First, you did not read the title wrong. A government shutdown means only about a third of the government actually shuts down. But the more amazing thing is that given multiple opportunities to name what we would lose if this one third goes away, all anyone can name is parks. This is from a Q&A by the Associated Press via Zero Hedge, which says we would lose parks and have some delays in new disability applications and, uh, we would lose parks.
About one-third of the government will shut down. About 800,000 of about 2.1 million federal employees will be sent home without pay. National parks will close.
NASA will continue to keep workers at Mission Control in Houston and elsewhere to support the International Space station, where two Americans and four other people live. Aside from that only about 3 percent of NASA's 18,000 workers will keep working.
The military and other agencies involving safety and security would continue to function. These include air traffic controllers, border patrol and law enforcement officers. Social Security, Medicare and veterans' benefits payments would continue, but there could be delays in processing new disability applications.
A partial shutdown that lasts no more than a few days wouldn't likely nick the economy much. But if the shutdown were to persist for two weeks or more, the economy would likely begin to slow, economists say.
Extended closures of national parks would hurt hotels, restaurants and other tourism-related businesses. Delays in processing visas for overseas visitors could interrupt trade. And the one-third of the federal workforce that lost pay would cut back on spending, thereby slowing growth.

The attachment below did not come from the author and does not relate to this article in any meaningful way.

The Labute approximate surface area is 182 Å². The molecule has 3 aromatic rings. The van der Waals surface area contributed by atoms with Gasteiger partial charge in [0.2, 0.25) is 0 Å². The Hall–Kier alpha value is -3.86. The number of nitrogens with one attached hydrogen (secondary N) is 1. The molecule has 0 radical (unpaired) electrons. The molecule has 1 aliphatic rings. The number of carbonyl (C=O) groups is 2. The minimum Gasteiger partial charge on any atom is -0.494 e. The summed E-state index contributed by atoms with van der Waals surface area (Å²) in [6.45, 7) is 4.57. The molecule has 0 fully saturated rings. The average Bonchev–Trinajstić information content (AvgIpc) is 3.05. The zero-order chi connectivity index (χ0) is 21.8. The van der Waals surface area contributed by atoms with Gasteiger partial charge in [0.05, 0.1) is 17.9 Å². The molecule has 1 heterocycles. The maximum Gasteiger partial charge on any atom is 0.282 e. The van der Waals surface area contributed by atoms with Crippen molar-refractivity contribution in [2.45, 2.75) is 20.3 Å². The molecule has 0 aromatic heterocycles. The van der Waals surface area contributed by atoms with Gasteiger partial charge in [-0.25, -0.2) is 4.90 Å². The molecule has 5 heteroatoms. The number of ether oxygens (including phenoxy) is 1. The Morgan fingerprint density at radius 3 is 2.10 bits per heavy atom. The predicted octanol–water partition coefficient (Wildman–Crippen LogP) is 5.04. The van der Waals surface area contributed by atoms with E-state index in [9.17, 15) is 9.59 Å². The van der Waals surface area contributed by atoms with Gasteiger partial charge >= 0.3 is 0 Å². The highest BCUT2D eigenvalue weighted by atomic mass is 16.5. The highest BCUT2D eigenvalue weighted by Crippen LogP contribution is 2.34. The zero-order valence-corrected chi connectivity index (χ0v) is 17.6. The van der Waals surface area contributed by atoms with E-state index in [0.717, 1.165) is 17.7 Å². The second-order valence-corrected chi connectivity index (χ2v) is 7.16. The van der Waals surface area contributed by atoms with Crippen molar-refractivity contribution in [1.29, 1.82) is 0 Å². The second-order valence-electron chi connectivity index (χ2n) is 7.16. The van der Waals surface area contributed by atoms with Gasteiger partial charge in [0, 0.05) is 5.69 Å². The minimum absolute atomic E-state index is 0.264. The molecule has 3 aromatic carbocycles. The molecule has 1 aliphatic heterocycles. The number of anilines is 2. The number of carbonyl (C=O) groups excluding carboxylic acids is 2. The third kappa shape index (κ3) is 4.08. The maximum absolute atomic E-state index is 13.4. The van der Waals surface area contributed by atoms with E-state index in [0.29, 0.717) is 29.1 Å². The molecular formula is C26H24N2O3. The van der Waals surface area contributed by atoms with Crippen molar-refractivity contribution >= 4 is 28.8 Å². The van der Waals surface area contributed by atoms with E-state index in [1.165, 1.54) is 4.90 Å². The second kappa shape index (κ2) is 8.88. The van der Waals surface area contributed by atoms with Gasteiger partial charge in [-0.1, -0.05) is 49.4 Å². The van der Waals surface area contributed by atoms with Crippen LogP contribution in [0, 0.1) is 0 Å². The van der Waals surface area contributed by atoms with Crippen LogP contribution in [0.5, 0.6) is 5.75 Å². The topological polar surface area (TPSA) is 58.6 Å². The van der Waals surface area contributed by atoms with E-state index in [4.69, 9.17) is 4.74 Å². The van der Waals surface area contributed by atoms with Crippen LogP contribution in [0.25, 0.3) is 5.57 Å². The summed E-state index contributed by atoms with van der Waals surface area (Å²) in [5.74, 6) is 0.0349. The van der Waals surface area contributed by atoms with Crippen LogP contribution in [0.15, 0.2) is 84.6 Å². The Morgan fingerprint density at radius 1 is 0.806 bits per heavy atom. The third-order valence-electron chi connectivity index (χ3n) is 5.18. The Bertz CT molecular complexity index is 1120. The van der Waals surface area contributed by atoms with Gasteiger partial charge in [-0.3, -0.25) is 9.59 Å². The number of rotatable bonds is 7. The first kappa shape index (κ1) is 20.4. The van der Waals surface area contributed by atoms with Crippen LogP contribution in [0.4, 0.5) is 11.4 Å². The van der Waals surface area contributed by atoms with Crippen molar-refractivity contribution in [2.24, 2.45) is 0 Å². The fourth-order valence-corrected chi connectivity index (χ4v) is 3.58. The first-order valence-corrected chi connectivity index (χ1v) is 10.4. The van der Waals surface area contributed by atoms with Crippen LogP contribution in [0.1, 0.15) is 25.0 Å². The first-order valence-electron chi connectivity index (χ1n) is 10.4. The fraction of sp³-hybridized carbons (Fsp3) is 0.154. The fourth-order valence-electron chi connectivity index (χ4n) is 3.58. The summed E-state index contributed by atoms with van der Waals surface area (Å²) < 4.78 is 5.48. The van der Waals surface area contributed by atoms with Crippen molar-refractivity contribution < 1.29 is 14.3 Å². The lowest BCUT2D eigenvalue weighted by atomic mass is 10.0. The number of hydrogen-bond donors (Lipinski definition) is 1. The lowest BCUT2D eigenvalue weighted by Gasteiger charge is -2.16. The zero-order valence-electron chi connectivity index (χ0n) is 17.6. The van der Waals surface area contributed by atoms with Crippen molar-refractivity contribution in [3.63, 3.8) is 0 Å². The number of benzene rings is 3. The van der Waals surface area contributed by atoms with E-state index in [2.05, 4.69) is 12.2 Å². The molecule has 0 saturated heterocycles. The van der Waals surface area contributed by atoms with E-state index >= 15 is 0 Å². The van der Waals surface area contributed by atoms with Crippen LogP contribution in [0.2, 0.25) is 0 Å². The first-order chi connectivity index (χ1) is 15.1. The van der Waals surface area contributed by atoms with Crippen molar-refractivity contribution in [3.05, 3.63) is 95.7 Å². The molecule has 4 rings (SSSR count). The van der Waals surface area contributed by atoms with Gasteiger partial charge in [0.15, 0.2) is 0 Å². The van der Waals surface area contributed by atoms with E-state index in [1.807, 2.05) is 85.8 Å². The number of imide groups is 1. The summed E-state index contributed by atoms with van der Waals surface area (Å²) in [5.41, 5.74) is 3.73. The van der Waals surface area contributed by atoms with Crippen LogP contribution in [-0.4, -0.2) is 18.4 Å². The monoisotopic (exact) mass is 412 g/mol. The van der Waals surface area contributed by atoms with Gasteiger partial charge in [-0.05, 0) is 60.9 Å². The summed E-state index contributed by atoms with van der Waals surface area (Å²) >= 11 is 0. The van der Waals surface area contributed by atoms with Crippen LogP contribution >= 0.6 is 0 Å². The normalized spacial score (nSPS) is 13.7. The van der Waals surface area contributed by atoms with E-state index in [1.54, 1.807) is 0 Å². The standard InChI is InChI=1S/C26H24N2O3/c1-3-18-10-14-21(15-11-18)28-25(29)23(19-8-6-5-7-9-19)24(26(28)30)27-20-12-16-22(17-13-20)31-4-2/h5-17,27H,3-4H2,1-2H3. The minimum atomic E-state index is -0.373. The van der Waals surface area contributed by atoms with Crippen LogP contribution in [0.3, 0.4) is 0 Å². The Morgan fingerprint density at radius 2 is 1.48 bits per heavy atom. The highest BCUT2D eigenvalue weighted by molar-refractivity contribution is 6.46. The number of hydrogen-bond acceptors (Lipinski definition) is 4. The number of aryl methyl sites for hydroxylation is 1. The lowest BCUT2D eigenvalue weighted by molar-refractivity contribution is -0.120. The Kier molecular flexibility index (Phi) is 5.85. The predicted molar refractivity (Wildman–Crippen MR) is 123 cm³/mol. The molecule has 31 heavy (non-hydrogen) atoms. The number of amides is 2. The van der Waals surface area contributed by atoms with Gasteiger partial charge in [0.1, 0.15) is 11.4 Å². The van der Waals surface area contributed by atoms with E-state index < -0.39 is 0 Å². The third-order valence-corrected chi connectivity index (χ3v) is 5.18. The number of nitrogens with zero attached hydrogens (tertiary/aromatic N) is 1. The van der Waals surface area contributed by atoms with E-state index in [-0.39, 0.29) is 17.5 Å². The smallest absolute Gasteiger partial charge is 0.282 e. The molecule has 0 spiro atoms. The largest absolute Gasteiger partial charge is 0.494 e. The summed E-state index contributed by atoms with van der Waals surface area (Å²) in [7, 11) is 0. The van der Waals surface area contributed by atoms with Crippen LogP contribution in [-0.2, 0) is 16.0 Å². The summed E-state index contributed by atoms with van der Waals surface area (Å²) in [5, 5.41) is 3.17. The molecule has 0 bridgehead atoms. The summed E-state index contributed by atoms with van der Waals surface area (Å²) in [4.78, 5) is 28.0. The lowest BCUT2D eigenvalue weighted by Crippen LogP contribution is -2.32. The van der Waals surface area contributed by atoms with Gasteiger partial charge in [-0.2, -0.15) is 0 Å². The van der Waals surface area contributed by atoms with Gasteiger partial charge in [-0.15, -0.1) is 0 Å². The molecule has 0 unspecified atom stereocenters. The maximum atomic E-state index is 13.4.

So there you have it -- we lay off 800,000 government workers and the only two losses the AP can come up with is that national parks will close and those 800,000 people will have less to spend. Since the NPS employs about 22,000 people, this means that the other 778,000 have a contribution to the economy that consists mainly of drawing and then spending a salary?
I would love to see the government shutdown rules modified to add National Parks to the critical assets that remain open in a shutdown, since this seems the only thing anyone cares about. Then it would be fascinating to see how the downside of the shutdown would be spun. I can see the headlines now. "AP: Millions of TPS reports go unfiled".
Update: My company runs parks under concession contract in the National Forest and for other government agencies. In all previous shutdowns, we have remained open, since we pay money into the government budget rather than draw money out, and since the parks we operate employ no government workers. This time, though, we are starting to get notices we have to shut down too. This may be an attempt by the administration to artificially make the shutdown worse than it needs to be. I will update you as I learn more.